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Marine Ecology Progress Series

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Marine borers, Mangrove plants, Environmental degradation, Marine ecology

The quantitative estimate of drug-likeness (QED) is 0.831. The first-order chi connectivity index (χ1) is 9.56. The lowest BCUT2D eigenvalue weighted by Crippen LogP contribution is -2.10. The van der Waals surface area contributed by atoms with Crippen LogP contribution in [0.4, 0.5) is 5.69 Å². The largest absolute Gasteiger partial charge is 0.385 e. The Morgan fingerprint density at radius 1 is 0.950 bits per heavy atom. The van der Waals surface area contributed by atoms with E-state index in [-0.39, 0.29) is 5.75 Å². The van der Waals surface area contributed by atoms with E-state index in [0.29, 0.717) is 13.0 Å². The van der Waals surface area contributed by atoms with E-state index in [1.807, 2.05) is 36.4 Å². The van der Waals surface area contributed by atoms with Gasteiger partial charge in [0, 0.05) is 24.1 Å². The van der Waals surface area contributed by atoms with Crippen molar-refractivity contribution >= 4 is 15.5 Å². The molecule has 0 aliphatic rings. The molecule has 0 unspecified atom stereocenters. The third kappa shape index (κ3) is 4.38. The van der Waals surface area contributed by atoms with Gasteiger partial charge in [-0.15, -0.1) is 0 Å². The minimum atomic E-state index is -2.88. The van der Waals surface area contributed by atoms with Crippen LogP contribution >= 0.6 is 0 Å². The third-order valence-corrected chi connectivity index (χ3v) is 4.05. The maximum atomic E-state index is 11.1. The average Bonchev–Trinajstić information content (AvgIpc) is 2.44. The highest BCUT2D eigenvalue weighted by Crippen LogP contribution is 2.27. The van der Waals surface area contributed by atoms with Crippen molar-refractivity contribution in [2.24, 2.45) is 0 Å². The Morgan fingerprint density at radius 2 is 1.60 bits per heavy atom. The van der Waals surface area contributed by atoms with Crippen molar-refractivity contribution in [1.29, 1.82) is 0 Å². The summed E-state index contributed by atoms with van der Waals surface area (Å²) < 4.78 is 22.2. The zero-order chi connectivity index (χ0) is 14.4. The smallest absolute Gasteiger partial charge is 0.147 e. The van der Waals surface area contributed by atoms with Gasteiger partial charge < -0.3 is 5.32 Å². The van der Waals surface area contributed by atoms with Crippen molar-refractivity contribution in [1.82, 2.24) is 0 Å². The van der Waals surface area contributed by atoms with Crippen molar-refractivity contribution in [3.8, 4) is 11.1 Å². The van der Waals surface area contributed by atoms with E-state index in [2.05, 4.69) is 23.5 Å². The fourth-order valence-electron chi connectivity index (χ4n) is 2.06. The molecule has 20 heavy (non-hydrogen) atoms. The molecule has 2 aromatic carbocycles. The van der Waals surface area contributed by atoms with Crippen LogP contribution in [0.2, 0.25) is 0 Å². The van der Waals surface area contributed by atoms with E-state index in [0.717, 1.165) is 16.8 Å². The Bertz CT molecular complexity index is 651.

Animals can exert a strong influence on the structure and function of foundation species such as mangroves. Because mangroves live at the interface of land and sea, both terrestrial and marine species affect them, including numerous herbivores and boring species. These organisms can affect the fecundity, performance, and morphology of mangroves. In a mangrove stand in southwestern Taiwan, we discovered that mangroves were extensively damaged by woodboring isopods Sphaeroma terebrans. We examined the relationships between burrowing damage from S. terebrans and metrics of mangrove fecundity, performance, and morphology. Individuals of Rhizophora stylosa that were more burrowed by isopods had significantly fewer propagules, fewer ground roots stabilizing the tree, smaller leaves, and more non-foliated twigs. Similarly, Avicennia marina with more burrows had fewer pneumatophores and lenticels (used for gaseous exchange), and pneumatophores with more necrotic tissue. The most heavily damaged trees were hollowed-out with burrows (A. marina) or fell over when their supportive root system failed (R. stylosa). These correlations suggest that marine wood-borers can negatively influence mangroves and alter tree morphology, although other stressors may also be involved. While studies have examined the effects of isopods on root-level production, we provide the first quantitative evidence that localized burrowing damage is correlated with tree-level effects. These results are consistent with other literature demonstrating the importance of sub-lethal damage by borers in shaping foundation species. Such damage may have cascading effects on the diverse assemblages of marine and terrestrial biota that use mangroves as habitat.


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